Offender allegedly commits offence
Victim knows name. Victim's family knows name. Possible also that some of victim's friends are told who it is.
Numerous police officers know the name. Non sworn police staff will know as reports are typed etc. Possible that police officers wives and some friends are told of allegations.
Police charge offender
More police officers know. Possible offenders work or business associates know. Police information sheet (the charge sheet) gives name and is seen by many people in both the police system and court system.
Offender appears in court
Numerous court staff know name. Judge knows name. Registrar knows name. People in court know, including other lawyers, security staff and perhaps media know name.
Offender is bailed
Bail bond prepared - more court staff know.
Offender is remanded in custody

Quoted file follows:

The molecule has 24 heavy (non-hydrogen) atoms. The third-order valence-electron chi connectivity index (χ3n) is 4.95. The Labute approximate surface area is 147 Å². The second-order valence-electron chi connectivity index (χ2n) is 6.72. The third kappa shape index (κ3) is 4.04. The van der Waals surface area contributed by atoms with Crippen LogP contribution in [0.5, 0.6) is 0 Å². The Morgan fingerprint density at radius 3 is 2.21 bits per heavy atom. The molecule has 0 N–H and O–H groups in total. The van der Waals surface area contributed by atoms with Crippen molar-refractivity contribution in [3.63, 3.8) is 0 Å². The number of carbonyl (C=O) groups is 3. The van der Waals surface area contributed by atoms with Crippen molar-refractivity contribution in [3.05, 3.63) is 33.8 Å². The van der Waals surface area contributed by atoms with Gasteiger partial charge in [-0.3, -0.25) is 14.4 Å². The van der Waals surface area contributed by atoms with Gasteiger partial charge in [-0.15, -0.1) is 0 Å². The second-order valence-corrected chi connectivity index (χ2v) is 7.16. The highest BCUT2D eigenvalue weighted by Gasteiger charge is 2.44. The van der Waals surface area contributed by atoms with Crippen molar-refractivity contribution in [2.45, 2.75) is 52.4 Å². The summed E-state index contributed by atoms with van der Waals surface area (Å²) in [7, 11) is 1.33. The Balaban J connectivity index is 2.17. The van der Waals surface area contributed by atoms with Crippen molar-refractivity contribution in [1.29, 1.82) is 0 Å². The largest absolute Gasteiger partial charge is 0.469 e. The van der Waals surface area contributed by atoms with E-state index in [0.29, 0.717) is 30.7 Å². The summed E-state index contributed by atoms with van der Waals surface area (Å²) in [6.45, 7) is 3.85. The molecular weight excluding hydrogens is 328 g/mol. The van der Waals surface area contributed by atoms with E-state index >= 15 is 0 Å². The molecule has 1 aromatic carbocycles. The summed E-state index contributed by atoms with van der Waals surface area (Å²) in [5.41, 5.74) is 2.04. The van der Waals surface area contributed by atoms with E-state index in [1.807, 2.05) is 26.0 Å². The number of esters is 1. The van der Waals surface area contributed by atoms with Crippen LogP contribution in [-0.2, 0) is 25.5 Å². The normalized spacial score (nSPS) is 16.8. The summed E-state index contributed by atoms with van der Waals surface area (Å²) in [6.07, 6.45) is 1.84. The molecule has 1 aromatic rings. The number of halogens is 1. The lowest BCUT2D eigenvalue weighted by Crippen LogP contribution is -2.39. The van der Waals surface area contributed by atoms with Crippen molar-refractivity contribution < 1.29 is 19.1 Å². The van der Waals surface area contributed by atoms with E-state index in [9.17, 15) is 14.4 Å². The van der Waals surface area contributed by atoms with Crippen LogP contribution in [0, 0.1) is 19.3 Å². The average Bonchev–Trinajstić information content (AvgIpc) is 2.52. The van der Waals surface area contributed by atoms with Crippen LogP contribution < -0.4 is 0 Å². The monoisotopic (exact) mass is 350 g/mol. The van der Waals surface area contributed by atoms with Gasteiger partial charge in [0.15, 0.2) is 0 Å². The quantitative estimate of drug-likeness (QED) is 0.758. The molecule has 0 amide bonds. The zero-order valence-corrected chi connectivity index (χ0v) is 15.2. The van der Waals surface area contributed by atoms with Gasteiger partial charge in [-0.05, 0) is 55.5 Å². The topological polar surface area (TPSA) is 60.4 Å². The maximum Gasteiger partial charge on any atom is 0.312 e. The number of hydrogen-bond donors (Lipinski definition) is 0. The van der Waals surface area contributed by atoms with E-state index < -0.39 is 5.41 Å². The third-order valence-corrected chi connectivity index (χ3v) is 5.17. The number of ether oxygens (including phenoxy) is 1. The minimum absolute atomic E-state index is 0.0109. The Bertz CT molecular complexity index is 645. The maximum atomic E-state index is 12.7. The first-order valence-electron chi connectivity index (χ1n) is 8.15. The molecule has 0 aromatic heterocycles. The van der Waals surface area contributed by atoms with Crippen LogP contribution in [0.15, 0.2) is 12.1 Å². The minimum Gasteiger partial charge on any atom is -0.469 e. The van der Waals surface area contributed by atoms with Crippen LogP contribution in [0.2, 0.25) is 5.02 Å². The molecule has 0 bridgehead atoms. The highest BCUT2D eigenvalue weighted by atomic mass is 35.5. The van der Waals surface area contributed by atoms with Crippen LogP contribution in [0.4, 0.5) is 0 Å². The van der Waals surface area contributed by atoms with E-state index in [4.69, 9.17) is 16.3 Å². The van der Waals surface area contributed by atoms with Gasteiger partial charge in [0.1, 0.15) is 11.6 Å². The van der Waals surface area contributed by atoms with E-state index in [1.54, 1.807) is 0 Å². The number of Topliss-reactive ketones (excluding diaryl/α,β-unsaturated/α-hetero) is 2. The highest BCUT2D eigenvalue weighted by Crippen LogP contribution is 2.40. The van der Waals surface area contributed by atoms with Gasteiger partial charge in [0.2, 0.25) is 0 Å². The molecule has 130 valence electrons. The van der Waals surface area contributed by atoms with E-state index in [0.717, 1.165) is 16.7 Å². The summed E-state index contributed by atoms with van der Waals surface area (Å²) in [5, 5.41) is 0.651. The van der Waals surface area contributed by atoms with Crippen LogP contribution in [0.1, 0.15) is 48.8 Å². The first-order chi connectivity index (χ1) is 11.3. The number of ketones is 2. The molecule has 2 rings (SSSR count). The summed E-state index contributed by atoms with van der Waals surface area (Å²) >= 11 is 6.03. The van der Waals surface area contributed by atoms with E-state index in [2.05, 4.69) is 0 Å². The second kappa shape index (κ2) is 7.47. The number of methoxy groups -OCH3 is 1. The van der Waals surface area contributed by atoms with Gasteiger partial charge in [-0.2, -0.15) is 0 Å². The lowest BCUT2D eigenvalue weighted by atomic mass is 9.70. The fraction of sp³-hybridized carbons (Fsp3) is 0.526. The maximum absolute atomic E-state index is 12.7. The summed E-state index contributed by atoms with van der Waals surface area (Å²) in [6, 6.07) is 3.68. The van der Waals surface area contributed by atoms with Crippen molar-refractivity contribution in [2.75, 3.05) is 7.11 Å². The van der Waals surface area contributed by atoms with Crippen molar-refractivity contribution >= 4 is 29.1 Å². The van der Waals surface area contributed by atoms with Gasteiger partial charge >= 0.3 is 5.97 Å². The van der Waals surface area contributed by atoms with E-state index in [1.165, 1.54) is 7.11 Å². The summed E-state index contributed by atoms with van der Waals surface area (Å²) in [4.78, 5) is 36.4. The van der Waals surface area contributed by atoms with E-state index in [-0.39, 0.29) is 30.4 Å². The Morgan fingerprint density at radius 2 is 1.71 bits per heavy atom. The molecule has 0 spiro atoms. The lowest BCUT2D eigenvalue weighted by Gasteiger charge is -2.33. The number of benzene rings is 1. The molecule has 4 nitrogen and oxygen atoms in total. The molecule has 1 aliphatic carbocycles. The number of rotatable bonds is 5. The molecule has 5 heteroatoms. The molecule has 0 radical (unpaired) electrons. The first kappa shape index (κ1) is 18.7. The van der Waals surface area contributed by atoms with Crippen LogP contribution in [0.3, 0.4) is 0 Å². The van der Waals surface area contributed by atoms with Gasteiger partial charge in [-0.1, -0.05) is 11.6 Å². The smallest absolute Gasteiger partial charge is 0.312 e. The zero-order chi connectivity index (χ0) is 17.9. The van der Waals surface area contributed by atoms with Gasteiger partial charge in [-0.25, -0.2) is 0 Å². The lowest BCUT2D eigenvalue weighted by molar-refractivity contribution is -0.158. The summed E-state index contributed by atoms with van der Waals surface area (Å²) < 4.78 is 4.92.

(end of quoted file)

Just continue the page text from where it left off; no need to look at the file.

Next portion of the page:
Prison population will eventually know. Do you trust them to keep it quiet?
Offender goes to trial
If media didn't know name, they will at the trial. Court observers, if they didn't know beforehand, will now know.
These are just the obvious strands. Then you have to realise chinese whispers occur, you have to consider the six degrees of separation principle, and then you have to realise New Zealand is a
The final, and most powerful reason, is the internet.
Let's face it, when one considers all this, name suppression simply cannot work in New Zealand. It's absurd to pretend it can.
UPDATE: In light of the comment about my first heading I have amended it. That is a fair point.
Further, my wife read this and asked why all these people who know the name and tell someone aren't liable for breaching the order. They're not because under sections 139 & 140 of the Criminal Justice Act the prohibition is against "...publishing, in any report or account relating to any proceedings commenced in any court...". My view is that this is written for the media and telling someone the name would not be it "publishing, in any report or account...".